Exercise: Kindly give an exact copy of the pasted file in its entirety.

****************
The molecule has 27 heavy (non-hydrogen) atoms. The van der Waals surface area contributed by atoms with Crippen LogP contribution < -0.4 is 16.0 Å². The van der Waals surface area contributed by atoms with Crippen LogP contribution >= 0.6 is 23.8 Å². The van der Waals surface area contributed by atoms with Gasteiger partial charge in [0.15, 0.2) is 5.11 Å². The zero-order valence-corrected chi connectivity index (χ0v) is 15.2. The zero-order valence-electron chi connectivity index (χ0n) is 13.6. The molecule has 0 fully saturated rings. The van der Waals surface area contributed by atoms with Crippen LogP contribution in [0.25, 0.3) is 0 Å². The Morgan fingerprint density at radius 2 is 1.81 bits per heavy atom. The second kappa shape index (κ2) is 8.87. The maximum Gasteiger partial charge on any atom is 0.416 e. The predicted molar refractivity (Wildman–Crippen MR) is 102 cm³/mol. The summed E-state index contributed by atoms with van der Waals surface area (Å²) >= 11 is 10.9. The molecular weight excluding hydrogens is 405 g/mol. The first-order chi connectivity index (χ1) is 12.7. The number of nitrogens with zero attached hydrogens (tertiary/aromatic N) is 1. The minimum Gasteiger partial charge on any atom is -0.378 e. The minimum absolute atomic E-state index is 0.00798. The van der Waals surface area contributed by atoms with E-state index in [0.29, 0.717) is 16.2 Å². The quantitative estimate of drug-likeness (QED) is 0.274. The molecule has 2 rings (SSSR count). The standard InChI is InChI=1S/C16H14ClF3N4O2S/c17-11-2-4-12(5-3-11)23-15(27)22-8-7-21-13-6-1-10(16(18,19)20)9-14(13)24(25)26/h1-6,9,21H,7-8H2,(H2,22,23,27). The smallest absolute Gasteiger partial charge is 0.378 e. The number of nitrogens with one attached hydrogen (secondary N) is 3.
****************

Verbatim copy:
The molecule has 27 heavy (non-hydrogen) atoms. The van der Waals surface area contributed by atoms with Crippen LogP contribution < -0.4 is 16.0 Å². The van der Waals surface area contributed by atoms with Crippen LogP contribution >= 0.6 is 23.8 Å². The van der Waals surface area contributed by atoms with Gasteiger partial charge in [0.15, 0.2) is 5.11 Å². The zero-order valence-corrected chi connectivity index (χ0v) is 15.2. The zero-order valence-electron chi connectivity index (χ0n) is 13.6. The molecule has 0 fully saturated rings. The van der Waals surface area contributed by atoms with Crippen LogP contribution in [0.25, 0.3) is 0 Å². The Morgan fingerprint density at radius 2 is 1.81 bits per heavy atom. The second kappa shape index (κ2) is 8.87. The maximum Gasteiger partial charge on any atom is 0.416 e. The predicted molar refractivity (Wildman–Crippen MR) is 102 cm³/mol. The summed E-state index contributed by atoms with van der Waals surface area (Å²) >= 11 is 10.9. The molecular weight excluding hydrogens is 405 g/mol. The first-order chi connectivity index (χ1) is 12.7. The number of nitrogens with zero attached hydrogens (tertiary/aromatic N) is 1. The minimum Gasteiger partial charge on any atom is -0.378 e. The minimum absolute atomic E-state index is 0.00798. The van der Waals surface area contributed by atoms with E-state index in [0.29, 0.717) is 16.2 Å². The quantitative estimate of drug-likeness (QED) is 0.274. The molecule has 2 rings (SSSR count). The standard InChI is InChI=1S/C16H14ClF3N4O2S/c17-11-2-4-12(5-3-11)23-15(27)22-8-7-21-13-6-1-10(16(18,19)20)9-14(13)24(25)26/h1-6,9,21H,7-8H2,(H2,22,23,27). The smallest absolute Gasteiger partial charge is 0.378 e. The number of nitrogens with one attached hydrogen (secondary N) is 3.